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I'm an ex-journalist. I wrote general feature articles for the New Zealand Herald, but my special interest was art, literature and music.
I wrote this novel because I had three uncles who fought in the Solomon Islands during World War 11. Two were hard-case farmers and the third, whom I never knew very well, was quieter and never looked at ease in uniform. I decided to explore their experiences and particularly those of the uncle who seemed somewhat of a misfit. He became the novel's anti-hero.
Much less has been written about the war in the Pacific than about the campaigns in Europe. My research brought to light aspects of the islands' history and their colonial past.
I spent three weeks there as a volunteer journalist for Oxfam in 1993 and stayed in villages. This experience gave me a feeling for the place which I hope comes through in my novel.
on Feb. 11, 2011 :
Three cheers for e publishing. Pat Baskett’s “Beneath a Black Sun” has recently appeared, having inexplicably failed to find a conventional publisher. Or perhaps not so inexplicably – times are tough in the publishing world and most of the smaller houses ready to support New Zealand authors have disappeared.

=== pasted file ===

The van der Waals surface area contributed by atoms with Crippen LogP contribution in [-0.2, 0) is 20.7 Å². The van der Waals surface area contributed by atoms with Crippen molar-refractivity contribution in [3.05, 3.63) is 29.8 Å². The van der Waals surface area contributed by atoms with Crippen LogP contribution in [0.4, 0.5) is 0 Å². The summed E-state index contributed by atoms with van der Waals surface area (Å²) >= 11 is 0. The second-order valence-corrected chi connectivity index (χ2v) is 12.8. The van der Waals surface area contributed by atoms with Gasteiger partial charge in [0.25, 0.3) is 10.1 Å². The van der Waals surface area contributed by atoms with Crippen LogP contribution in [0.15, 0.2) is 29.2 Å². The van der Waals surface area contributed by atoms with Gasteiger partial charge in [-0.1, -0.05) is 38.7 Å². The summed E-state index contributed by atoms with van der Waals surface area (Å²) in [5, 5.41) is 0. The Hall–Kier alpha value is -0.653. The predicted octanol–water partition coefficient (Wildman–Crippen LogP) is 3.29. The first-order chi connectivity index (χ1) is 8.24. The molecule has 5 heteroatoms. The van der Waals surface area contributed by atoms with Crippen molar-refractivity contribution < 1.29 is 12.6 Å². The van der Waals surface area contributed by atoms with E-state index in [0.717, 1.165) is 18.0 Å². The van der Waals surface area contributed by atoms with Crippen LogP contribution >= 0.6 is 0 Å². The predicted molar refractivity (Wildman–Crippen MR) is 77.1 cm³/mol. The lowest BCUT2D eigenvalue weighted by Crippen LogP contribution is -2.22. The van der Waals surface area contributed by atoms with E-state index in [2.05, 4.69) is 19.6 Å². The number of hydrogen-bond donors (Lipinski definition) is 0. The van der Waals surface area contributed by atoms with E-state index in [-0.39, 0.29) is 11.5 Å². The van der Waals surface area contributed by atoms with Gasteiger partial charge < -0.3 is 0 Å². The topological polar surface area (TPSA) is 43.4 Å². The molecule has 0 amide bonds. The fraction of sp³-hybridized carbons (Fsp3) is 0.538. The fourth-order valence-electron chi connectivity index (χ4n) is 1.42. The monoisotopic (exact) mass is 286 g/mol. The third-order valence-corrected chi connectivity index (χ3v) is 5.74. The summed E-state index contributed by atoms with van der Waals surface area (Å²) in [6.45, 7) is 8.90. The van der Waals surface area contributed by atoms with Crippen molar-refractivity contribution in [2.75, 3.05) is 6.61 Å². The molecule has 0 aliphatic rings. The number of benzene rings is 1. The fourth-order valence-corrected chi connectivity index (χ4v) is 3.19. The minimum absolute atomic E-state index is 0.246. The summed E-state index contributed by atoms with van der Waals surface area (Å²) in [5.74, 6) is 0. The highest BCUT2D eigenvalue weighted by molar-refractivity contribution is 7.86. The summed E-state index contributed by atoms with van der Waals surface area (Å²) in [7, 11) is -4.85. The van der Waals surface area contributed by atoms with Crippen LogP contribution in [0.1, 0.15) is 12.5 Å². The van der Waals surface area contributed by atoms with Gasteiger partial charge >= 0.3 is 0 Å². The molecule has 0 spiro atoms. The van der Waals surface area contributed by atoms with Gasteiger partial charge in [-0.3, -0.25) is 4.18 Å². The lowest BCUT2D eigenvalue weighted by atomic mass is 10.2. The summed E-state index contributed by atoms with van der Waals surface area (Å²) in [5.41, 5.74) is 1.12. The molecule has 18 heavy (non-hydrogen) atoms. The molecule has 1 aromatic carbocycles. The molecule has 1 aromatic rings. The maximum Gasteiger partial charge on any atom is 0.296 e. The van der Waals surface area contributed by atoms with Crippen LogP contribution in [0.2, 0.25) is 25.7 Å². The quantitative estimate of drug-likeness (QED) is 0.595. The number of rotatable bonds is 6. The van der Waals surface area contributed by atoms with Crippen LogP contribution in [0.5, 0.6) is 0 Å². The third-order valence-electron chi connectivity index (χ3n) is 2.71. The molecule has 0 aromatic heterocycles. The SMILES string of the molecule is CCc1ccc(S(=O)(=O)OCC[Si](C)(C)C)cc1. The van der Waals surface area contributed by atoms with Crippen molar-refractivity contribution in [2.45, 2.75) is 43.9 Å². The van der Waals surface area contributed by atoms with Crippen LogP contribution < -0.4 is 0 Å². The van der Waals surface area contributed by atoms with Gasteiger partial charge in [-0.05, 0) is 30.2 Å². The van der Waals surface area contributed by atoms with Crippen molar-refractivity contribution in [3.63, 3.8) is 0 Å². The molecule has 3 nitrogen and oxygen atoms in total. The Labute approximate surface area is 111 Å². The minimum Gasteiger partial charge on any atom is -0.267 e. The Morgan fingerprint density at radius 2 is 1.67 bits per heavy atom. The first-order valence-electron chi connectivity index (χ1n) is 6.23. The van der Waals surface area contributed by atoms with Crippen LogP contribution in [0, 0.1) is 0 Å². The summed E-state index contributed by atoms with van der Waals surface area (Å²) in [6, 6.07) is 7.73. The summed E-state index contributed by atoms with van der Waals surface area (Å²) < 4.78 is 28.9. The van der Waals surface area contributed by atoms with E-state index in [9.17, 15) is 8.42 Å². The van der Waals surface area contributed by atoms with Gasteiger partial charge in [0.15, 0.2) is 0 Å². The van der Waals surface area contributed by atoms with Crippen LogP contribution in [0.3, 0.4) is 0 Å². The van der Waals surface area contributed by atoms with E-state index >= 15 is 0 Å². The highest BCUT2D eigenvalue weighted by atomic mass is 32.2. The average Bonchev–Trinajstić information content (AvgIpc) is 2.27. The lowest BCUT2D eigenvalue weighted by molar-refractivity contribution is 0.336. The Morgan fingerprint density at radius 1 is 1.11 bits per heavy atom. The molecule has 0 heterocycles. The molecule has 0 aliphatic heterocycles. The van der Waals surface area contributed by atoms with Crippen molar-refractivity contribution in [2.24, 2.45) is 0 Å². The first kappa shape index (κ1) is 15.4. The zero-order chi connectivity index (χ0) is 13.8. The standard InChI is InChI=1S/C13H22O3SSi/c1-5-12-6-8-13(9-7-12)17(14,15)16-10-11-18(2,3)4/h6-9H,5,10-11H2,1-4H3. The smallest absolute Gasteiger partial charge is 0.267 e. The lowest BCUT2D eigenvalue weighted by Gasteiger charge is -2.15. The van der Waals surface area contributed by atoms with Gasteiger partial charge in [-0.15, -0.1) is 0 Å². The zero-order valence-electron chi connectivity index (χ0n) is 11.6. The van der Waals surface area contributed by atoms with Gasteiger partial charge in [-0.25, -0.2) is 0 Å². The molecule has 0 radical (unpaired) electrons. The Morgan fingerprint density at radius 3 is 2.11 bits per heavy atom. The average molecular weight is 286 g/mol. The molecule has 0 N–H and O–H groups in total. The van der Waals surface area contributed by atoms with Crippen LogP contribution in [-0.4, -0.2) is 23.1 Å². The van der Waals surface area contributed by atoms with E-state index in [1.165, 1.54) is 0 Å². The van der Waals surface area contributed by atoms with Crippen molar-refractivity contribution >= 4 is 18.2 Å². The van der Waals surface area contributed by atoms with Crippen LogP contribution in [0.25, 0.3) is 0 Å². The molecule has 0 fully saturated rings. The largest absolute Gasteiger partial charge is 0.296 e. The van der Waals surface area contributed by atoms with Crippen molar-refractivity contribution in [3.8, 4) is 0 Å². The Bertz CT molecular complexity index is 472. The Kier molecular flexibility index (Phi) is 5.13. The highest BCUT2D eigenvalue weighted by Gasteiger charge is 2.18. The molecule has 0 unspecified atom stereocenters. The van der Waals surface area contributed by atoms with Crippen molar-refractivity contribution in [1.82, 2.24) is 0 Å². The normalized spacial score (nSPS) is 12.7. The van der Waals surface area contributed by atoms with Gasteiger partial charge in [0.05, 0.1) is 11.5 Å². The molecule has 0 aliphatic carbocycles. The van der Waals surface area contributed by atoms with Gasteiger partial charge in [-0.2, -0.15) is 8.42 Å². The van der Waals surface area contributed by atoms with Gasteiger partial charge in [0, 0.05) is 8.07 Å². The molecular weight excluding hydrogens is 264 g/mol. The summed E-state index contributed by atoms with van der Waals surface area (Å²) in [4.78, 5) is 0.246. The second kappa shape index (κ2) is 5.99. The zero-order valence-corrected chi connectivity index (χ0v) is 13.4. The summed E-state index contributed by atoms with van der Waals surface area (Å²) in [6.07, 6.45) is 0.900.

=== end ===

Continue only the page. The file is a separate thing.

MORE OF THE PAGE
The novel is set during World War 11 and the years immediately following. The Hislops, a Taranaki farming family, send two sons to the Pacific war, fighting the Japanese in the Solomon Islands. Both survive but one, Tom, returns psychologically damaged. Pat Baskett vividly describes the heat and confusion of the struggle in the Solomons, its impact not just on the American and New Zealand soldiers, but also on the Islanders who must choose between both invaders’ brutal attempts to co-opt them.
But this is no ‘Men Alone’ yarn. Pat Baskett deals movingly with the women caught up in the struggle – Harriet, the hardworking farmer’s wife and mother, Annie her troubled teenage daughter, Ellen, the Islander taken as mistress by the sinister Mackilvaine. The war is like a poison that spreads through island life and ultimately works its toxic effects on the whole Taranaki family.
This grim vision is both heightened and relieved by sensuous writing that summons up the sights and sounds (and the smells) of rural Taranaki and the tropical islands. The author celebrates the splendour of the natural world even as she laments the damage inflicted by war. She also celebrates human kindness and fortitude.
Pat Baskett skilfully weaves together the complicated strands of her plot and drives the story towards its unexpected climax. Almost incidentally there is a nostalgia-inducing account of farming life in the 1940s and 50s. The experience of teenage Annie will induce rueful memories rather than nostalgia in those of us who reached puberty in those pre-pill years of sexual ignorance and inhibition.
I read this book on my husband’s Kindle, a satisfactory first time experience. But please, will some venturesome publishing house put this book between covers so that it can be seen on the shelves of libraries and bookshops and reach out to the public it deserves. No disrespect to e publishing intended. We need both avenues.
(reviewed within a month of purchase)